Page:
Another View of Every Nation

The neo-Pentecostal grouping known as Every Nation (formerly Morning Star International), has been a recurring theme on this blog. Several months ago I wrote an entry on the subject that addressed best-selling author Stephen Mansfield’s defence of the group and of its leader, Rice Broocks (see here, scroll down to Feb 21). At the end of his piece, Mansfield wrote:

I don’t have many friends but I plan to be faithful to those few I do have. Rice Broocks is my friend. They’ll have to come through me to get to him.

True to his word, Mansfield recently contacted me and offered to ask EN leaders about my concerns. Stephen is a courteous and thoughtful correspondent, and he has given me permission to publish his response. Here is our exchange:

Dear Stephen

I think there are basically two problems with Every Nation. First, there have been three occasions where groups associated with MSI/EN have provoked negative media reports: a few years ago there were ongoing concerns about Champions for Christ, and in the past year there have been complaints concerning the AIO fraternity at the University of North Carolina and a club at the Hillsboro High School in Nashville. I know that secular media may have a general bias against religious groups, but it seems to me telling that with all the different groups out there, EN should be such a lightning rod for negative attention from disconnected media outlets.

But the main issue, I think, concerns the legacy of Maranatha. I know you consider that Broocks led Maranatha to a decent conclusion, and that may be so for all I know. But there is also a sense that the Maranatha past is being “managed” rather than dealt with openly and honestly – and if you want to concentrate on one issue, I think this is it.

1. I’ve been told that the website of the MIT chapter of Victory Campus Ministries used to mention Maranatha, but this reference was pulled when it came to general notice.

2. Champions for Christ presents itself as something which belongs firmly to the post-Maranatha era, when in fact it goes back to 1985. Comparing these two versions of its profile on Charity Navigator is instructive: here (from Wayback) and here.

3. Ron Lewis, who runs an EN affiliate in Chapel Hill, told the media that he left Maranatha in the late 1980s; yet in 1990 he registered Maranatha Christian Ministries International and planted the Maranatha Christian Church of Boston.

Now, I’ll grant that none of this is earth-shattering, but combined with the media reports about AIO and Hillsboro it has a cumulative effect. The impression it gives (fairly or not) is that this is a secretive organisation which has whitewashed past mistakes from the 1980s, and now shows signs of repeating those errors.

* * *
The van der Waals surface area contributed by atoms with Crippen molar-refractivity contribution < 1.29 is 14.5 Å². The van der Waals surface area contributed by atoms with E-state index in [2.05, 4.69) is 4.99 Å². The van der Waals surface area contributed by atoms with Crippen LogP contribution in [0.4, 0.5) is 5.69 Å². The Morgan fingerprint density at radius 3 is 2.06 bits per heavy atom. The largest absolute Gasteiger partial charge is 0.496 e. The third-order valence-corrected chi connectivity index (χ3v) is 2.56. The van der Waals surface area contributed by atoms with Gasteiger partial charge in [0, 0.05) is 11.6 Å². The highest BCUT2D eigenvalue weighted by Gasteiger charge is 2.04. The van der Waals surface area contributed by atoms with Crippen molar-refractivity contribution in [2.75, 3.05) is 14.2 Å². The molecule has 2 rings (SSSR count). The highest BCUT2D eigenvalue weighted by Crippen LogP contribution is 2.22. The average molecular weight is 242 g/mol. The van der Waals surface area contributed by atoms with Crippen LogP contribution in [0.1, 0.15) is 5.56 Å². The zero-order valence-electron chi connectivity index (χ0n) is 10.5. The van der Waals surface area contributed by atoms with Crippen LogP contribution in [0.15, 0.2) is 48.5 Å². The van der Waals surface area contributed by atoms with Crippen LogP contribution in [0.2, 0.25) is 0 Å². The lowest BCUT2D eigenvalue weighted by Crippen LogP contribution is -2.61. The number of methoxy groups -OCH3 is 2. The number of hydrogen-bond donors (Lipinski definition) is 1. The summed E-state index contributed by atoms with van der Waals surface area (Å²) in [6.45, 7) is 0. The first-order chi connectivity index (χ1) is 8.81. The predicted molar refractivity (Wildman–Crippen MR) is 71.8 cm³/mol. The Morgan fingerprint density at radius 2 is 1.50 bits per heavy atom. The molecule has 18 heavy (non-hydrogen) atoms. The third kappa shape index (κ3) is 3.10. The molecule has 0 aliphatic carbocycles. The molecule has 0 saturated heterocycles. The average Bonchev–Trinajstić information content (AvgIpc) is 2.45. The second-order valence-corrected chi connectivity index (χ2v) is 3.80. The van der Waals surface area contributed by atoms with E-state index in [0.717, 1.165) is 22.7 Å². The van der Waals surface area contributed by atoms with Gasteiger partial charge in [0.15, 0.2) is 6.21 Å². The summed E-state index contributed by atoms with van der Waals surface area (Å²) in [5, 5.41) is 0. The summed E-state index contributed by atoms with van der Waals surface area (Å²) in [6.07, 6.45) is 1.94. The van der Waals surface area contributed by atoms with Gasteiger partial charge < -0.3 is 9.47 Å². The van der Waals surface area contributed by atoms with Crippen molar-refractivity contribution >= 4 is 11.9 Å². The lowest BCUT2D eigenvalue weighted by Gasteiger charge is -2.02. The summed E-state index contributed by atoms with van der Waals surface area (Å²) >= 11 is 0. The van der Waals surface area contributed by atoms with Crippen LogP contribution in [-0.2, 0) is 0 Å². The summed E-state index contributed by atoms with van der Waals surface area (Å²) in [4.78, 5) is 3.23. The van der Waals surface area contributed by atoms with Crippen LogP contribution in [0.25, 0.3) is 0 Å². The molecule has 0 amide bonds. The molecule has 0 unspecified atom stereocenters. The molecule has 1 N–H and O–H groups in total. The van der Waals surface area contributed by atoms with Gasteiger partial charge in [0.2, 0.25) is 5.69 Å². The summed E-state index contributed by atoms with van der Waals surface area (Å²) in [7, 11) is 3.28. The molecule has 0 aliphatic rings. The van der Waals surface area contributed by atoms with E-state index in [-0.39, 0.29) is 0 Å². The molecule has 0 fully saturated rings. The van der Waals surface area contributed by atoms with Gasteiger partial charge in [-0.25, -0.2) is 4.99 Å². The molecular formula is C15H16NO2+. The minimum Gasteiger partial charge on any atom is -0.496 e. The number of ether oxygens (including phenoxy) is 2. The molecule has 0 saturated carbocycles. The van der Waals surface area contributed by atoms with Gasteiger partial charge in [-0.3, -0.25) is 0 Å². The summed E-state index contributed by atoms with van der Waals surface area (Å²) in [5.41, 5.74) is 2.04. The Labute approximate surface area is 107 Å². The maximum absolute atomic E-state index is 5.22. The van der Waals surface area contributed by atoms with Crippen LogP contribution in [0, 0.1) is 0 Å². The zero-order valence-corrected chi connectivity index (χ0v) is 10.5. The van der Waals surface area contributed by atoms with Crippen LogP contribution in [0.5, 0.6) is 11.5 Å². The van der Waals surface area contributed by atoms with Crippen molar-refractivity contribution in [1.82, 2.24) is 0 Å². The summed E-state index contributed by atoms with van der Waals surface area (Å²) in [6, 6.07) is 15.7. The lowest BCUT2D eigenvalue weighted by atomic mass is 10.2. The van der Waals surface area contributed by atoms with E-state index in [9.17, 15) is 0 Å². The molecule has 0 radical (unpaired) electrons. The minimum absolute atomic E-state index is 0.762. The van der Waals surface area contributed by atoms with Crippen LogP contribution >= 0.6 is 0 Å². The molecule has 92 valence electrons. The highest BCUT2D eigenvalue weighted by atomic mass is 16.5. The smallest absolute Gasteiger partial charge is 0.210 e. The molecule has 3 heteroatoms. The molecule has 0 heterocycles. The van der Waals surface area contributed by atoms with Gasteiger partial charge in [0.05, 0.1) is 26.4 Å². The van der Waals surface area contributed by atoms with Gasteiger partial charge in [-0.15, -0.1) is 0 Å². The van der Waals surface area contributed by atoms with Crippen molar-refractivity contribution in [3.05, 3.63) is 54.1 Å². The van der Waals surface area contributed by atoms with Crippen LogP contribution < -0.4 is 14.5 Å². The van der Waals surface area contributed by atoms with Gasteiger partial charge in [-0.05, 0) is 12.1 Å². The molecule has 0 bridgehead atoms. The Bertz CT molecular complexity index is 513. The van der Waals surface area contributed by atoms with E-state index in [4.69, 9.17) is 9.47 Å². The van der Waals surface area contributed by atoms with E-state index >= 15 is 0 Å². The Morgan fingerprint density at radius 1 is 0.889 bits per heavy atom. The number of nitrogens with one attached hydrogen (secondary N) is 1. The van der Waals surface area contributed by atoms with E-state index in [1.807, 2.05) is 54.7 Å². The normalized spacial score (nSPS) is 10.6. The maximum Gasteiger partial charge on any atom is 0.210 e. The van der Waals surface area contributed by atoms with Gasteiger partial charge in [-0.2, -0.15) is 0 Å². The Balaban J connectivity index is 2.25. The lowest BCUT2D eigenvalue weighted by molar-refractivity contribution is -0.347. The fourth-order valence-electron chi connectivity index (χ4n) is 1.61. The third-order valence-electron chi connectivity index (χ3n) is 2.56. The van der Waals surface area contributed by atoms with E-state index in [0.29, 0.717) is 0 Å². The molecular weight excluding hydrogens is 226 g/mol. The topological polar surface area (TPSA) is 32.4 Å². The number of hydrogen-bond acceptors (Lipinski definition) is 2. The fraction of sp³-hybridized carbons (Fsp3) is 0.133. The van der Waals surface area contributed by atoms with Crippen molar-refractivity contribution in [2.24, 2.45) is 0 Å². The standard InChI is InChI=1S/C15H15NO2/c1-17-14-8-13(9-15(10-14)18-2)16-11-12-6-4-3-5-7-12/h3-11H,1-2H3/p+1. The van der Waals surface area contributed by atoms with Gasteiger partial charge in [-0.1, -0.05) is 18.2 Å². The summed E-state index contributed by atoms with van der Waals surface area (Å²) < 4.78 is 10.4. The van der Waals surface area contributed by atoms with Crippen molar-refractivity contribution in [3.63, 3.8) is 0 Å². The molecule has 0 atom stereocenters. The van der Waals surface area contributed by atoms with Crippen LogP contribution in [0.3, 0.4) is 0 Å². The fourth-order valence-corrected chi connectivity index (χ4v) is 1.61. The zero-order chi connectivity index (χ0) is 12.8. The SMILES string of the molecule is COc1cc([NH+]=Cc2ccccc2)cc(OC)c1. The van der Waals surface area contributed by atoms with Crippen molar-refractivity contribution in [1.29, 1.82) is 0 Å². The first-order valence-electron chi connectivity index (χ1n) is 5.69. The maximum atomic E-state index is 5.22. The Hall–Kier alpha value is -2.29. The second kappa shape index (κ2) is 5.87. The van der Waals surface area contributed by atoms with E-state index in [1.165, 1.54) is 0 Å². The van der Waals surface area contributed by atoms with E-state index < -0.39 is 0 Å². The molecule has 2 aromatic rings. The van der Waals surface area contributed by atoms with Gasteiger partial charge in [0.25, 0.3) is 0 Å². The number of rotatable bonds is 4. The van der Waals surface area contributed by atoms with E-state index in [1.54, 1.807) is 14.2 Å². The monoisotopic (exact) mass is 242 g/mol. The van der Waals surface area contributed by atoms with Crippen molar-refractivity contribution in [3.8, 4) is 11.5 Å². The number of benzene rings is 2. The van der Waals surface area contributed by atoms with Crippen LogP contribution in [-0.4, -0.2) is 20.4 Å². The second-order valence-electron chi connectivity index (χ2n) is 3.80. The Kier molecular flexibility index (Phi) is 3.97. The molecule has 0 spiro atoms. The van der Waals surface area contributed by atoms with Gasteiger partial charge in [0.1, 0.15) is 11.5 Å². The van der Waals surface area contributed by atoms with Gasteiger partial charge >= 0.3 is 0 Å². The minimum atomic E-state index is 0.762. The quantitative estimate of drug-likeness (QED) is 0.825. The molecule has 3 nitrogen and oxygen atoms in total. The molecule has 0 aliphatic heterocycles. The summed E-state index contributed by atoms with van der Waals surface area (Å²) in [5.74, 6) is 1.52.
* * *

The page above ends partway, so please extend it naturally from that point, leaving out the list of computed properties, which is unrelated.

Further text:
Here’s Mansfield’s reply:

Richard, thanks for being straightforward with me about this. Let me answer briefly.

I know that MSI/EN has had some negative press recently. It has been interesting for me to observe the movement as a newcomer because I watch them do the right thing and get negative press for it. Recently, for example, Rice has removed one of the primary leaders of MSI/EN because  of misconduct. He is about to remove another. This has taken serious moral courage. At the same time that this is going on, the movement is getting bad press because a suicidal teen tried to commit suicide again when her  mother pulled her out of an MSI/EN campus group against the girl’s wishes. This will all blow over, of course, but it is the kind of thing you mention. I think that any large, rapidly growing movement devoted to challenging the philosophical status quo would get similar treatment. I find that most of these charges are baseless or minor matters exaggerated while the major moral stands taken by the MSI/EN’s leaders are ignored.

On the continuation of Maranatha: I called Ron Lewis and he admitted that after they had closed Maranatha officially, he did continue the incorporation of a ministry in South Carolina by the same general name. This was on the advice of his attorney who was trying to save a young pastor with a church of 75 people a little bit of money. The spirit of Maranatha was dead but the name lived on due to what Ron himself called his “stupidity.” Later, when he realized how symbolic retaining the name was–again, he was an inexperienced pastor in his early 20’s–he changed it, as you’ve observed.

I’m willing to answer any questions you have, Richard, but my primary issue is that I see a movement doing a great deal of good that tends to get spanked due to blogs like yours. You have the right to blog what you will, but if you are serious about truth I’m hoping to help you see things a bit differently. If you are willing, let me know how I can help you.

Either way, I wish you well.

Stephen Mansfield